Back on the Mainland a few years later, I scored a job with my local school district. At the time, every third grade went out to forested site to experience life as a 19th-century settler in the Pacific Northwest. By then, I had been participating in a museum program in the schools. From those workshops, I learned how to apply historical research to creating fun, hands-on activities, ranging from churning butter to candle-dipping to 19th-Century schooling. I’ve been doing it ever since.
One of the joys of doing this is seeing students (and many times, their parents) engage in activities from the past. For eleven years, I was Curator of Education at a county museum, where I worked with teachers and their students from eleven different schools.
I researched and created hands-on stations that explored mining ores and their uses, logging, seeds and butter-making, all historic occupations in the county. I also taught at the historic Rosario School.
Recently, I have been presenting workshops about pioneers and their use of 19th-Century technology and media at the SPARK Museum in Bellingham, which has an amazing collection of electrical science and sound that led to the development and improvement of modern radios.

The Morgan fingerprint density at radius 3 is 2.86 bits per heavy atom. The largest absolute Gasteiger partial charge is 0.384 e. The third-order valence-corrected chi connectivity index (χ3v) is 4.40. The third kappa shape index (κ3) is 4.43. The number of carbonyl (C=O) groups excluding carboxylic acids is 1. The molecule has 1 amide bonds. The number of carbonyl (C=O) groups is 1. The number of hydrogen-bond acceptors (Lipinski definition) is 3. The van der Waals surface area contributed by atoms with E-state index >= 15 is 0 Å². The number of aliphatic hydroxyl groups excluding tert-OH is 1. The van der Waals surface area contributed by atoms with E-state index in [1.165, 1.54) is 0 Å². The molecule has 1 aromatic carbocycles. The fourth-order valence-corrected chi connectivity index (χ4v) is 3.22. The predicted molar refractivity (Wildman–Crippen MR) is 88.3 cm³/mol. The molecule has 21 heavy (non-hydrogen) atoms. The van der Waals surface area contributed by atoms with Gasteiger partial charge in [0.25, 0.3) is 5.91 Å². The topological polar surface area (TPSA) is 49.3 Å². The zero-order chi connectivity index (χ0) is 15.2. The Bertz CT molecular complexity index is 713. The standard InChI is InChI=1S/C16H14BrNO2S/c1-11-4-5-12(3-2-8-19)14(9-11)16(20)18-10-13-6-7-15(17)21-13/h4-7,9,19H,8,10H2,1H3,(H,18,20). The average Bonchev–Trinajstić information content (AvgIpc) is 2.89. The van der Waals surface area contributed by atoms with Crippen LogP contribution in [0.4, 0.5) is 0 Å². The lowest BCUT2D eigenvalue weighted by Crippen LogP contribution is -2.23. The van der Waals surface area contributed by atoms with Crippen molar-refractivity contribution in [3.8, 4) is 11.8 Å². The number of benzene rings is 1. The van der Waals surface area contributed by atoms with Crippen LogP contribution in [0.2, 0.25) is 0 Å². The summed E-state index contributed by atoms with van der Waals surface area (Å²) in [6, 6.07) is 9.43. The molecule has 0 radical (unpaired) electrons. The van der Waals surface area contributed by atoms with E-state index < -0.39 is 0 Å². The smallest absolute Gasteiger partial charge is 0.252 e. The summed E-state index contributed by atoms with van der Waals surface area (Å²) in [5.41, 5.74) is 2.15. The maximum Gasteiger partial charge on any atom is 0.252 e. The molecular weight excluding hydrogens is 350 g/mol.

During these years, I created social studies curricula for schools and parks, one of which is the San Juan Island National Historical Park on San Juan Island in the Pacific Northwest. For the past nineteen years, I have demonstrating 19th-Century foodways during their annual “English Encampment,” run by Miss Libby’s Academy.
Informing My Historical Fiction
I have an active public speaking life centered around local history topics and the historical fiction I write. Why do I continue to work with kids? Because I love history and I love teaching it experientially.
Understanding how things worked long ago or the customs and traditions of the times by trying on period clothing or cooking with a 150-year-old “receipt” (recipe) is one of the best ways to appreciate history and the ordinary people who lived it.